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The Octagon, The Midland: The Review

Jonathan Schofield finds the Octagon doesn't square up

Published on October 20th 2011.


The Octagon, The Midland: The Review

THE Octagon in the Midland and the adjacent terrace over the reception area must provide the best people watching in any Manchester venue.

Not good. It's a shame. Lightening things up and providing more delicacy would change everything, and allow the food to match the surroundings.

Time it right and it's a ball. Literally, in some cases. Best viewing times at the human zoo are around 7pm to 10pm.

There are gala dinners taking place, people meeting up before going out on the town or returning to the hotel, residents relaxing, wedding parties gearing up or winding down, bands and actors coming through, airline staff: the world is there.

The fun is enhanced by the fact that this isn't a one-dimensional, one-generational crowd. Everybody's here from kids to nonagenarians. 

Last Saturday I finished a Confidential tunnel tour and met the family on a whim at the Midland. I managed to slip past the liveried concierge in boots still muddy from the underworld of the Great Northern Railway Company's Goods Warehouse down the road (click here) and found an unoccupied table. 

Then I watched and waited for the family. A big glass of ripe, bursting Rioja ratcheted the mood higher. 

The key to the Midland is its scale.

The 1903 building was built for the Midland Railway Company by a man called Charles Trubshaw. It was built for show, as the burnished terracotta and brick and the granite details reveal even before you enter the building. 

Inside there's a generous approach to space, especially in the main reception area's triple-height glass ceilings, allowing views up through the building. The idea of imposing an Octagon shaped room in all of this is crazy but it works, providing an intimately grand focus to the reception areas.

Octagon

There's an Edwardian British Empire grandeur at play here. A notion of getting it right in terms of customer experience, of allowing guests room to breathe and loll and relax. It's unergonomic probably, no doubt time and motion technocrats might consider it a waste of space, but it doesn't half make you feel comfortable, even generous. Like a big fat cat, stretching.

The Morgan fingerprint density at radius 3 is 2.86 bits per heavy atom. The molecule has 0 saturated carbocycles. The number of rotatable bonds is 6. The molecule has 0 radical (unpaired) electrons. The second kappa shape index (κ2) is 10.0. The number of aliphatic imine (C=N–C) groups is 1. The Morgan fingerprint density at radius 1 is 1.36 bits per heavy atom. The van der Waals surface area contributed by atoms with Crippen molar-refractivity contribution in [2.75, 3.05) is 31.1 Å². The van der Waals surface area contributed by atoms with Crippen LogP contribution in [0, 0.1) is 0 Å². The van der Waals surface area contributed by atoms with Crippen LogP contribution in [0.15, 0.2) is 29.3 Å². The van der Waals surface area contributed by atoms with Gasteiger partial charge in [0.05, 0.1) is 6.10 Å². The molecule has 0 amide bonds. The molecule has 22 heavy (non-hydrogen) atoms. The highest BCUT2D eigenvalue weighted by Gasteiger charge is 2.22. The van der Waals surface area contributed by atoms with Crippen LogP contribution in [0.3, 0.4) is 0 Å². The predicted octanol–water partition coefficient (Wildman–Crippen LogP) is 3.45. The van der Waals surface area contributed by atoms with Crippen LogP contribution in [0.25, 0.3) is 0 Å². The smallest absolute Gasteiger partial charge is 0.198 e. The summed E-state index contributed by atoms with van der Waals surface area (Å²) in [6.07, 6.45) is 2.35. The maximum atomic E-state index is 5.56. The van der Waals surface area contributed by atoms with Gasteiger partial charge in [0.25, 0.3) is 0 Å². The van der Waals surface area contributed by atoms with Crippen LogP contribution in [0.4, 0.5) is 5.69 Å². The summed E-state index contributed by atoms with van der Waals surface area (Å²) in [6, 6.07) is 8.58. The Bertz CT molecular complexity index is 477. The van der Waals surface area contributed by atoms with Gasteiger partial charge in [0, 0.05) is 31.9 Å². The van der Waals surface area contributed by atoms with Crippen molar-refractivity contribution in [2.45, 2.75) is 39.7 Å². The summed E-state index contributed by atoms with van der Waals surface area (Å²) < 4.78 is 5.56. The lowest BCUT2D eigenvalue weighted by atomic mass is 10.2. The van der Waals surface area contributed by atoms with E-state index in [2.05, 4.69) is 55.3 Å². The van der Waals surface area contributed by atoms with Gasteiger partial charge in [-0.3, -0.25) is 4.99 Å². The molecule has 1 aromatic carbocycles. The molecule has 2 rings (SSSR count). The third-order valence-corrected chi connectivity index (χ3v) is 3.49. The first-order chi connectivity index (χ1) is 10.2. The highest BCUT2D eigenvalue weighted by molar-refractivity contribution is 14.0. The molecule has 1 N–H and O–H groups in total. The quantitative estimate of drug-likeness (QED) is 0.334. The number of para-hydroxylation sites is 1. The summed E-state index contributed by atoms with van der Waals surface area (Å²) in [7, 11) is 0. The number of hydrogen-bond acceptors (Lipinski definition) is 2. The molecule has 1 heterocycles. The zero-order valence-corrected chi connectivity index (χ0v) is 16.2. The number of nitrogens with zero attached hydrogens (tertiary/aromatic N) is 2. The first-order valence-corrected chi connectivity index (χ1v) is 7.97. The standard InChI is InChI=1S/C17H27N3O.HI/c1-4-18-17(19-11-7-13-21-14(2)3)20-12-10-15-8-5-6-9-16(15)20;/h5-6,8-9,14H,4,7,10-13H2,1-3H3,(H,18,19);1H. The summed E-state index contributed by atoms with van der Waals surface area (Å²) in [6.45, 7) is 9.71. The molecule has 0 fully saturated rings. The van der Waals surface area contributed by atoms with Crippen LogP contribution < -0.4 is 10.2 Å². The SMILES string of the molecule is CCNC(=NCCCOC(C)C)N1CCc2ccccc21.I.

Protestors And Midland 022Reflections in the glass ceiling of the scene below

We dined from the Octagon menus.

Of course there was a tantalising view into The French restaurant nearby, a gorgeous Fabergé egg of a place, that comes complete with all the flash and fandango of silver service combined with a classical French approach to food. But my muddy boots would hardly have fitted there. 

So we sat in The Octagon and chose smoked salmon parcels with prawns, fresh salmon, avocado and rose dressing for £14, sirloin with Bearnaise sauce, hand-cut chips and a mushroom for £21.95 and a Midland beefburger topped with gorgonzola cheese and maple-glazed bacon with hand-cut chips for £12.95. A dessert of carrot cake and double cream rounded the meal off at £4.95. 

The carrot cake was good; moist and lush with double cream delight, the beefburger was ok (although the way my son surrounded it with his Space Marines probably wouldn't have pleased the food purists). The bacon was the star on the burger.

Unfortunately, the steak and the salmon failed.

Protestors And Midland 030Burger under bombardment

Of course you want a heartiness in a steak, but you also want some finesse. The medium rare request for the sirloin was delivered the wrong side of medium and the meat had nothing of the buttery softness of the better quality cuts, but instead almost split like stewing steak. It maybe should have been hung longer. The chips were crispy, brittle on the outside and dusty on the inside. Mistimed. I was suspicious of them.